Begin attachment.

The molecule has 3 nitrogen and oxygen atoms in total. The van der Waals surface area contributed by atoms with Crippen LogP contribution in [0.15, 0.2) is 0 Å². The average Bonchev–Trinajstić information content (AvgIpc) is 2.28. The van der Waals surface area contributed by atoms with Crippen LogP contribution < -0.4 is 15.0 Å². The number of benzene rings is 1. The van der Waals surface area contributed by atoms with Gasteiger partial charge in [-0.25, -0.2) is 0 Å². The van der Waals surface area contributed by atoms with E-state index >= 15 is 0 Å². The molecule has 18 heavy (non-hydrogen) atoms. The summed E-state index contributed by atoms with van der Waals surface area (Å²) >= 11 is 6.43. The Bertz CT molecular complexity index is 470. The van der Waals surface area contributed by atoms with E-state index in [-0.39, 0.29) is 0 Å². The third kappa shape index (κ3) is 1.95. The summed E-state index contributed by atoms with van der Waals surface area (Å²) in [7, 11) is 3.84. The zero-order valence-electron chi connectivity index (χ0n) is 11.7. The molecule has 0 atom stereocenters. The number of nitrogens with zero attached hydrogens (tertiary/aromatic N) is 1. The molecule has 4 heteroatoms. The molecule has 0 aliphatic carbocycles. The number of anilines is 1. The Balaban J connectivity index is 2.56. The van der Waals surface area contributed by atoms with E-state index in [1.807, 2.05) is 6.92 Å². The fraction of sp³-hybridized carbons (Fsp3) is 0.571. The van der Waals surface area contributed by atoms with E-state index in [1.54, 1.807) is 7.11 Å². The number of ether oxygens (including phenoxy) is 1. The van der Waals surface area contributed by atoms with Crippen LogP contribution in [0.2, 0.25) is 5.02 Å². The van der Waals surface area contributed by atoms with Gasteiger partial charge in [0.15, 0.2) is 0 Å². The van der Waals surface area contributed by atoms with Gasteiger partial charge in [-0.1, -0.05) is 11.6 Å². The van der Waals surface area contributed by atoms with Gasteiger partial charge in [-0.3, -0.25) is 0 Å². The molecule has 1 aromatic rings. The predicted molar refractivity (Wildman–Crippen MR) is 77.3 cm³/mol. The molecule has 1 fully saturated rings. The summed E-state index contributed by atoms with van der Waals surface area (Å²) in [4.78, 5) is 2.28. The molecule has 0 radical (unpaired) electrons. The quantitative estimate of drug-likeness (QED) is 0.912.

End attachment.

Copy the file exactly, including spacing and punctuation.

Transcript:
The molecule has 3 nitrogen and oxygen atoms in total. The van der Waals surface area contributed by atoms with Crippen LogP contribution in [0.15, 0.2) is 0 Å². The average Bonchev–Trinajstić information content (AvgIpc) is 2.28. The van der Waals surface area contributed by atoms with Crippen LogP contribution < -0.4 is 15.0 Å². The number of benzene rings is 1. The van der Waals surface area contributed by atoms with Gasteiger partial charge in [-0.25, -0.2) is 0 Å². The van der Waals surface area contributed by atoms with E-state index >= 15 is 0 Å². The molecule has 18 heavy (non-hydrogen) atoms. The summed E-state index contributed by atoms with van der Waals surface area (Å²) >= 11 is 6.43. The Bertz CT molecular complexity index is 470. The van der Waals surface area contributed by atoms with E-state index in [-0.39, 0.29) is 0 Å². The third kappa shape index (κ3) is 1.95. The summed E-state index contributed by atoms with van der Waals surface area (Å²) in [7, 11) is 3.84. The zero-order valence-electron chi connectivity index (χ0n) is 11.7. The molecule has 0 atom stereocenters. The number of nitrogens with zero attached hydrogens (tertiary/aromatic N) is 1. The molecule has 4 heteroatoms. The molecule has 0 aliphatic carbocycles. The number of anilines is 1. The Balaban J connectivity index is 2.56. The van der Waals surface area contributed by atoms with E-state index in [1.807, 2.05) is 6.92 Å². The fraction of sp³-hybridized carbons (Fsp3) is 0.571. The van der Waals surface area contributed by atoms with E-state index in [1.54, 1.807) is 7.11 Å². The number of ether oxygens (including phenoxy) is 1. The van der Waals surface area contributed by atoms with Crippen LogP contribution in [0.2, 0.25) is 5.02 Å². The van der Waals surface area contributed by atoms with Gasteiger partial charge in [0.15, 0.2) is 0 Å². The van der Waals surface area contributed by atoms with Gasteiger partial charge in [-0.1, -0.05) is 11.6 Å². The van der Waals surface area contributed by atoms with Gasteiger partial charge in [-0.3, -0.25) is 0 Å². The molecule has 1 aromatic rings. The predicted molar refractivity (Wildman–Crippen MR) is 77.3 cm³/mol. The molecule has 1 fully saturated rings. The summed E-state index contributed by atoms with van der Waals surface area (Å²) in [4.78, 5) is 2.28. The molecule has 0 radical (unpaired) electrons. The quantitative estimate of drug-likeness (QED) is 0.912.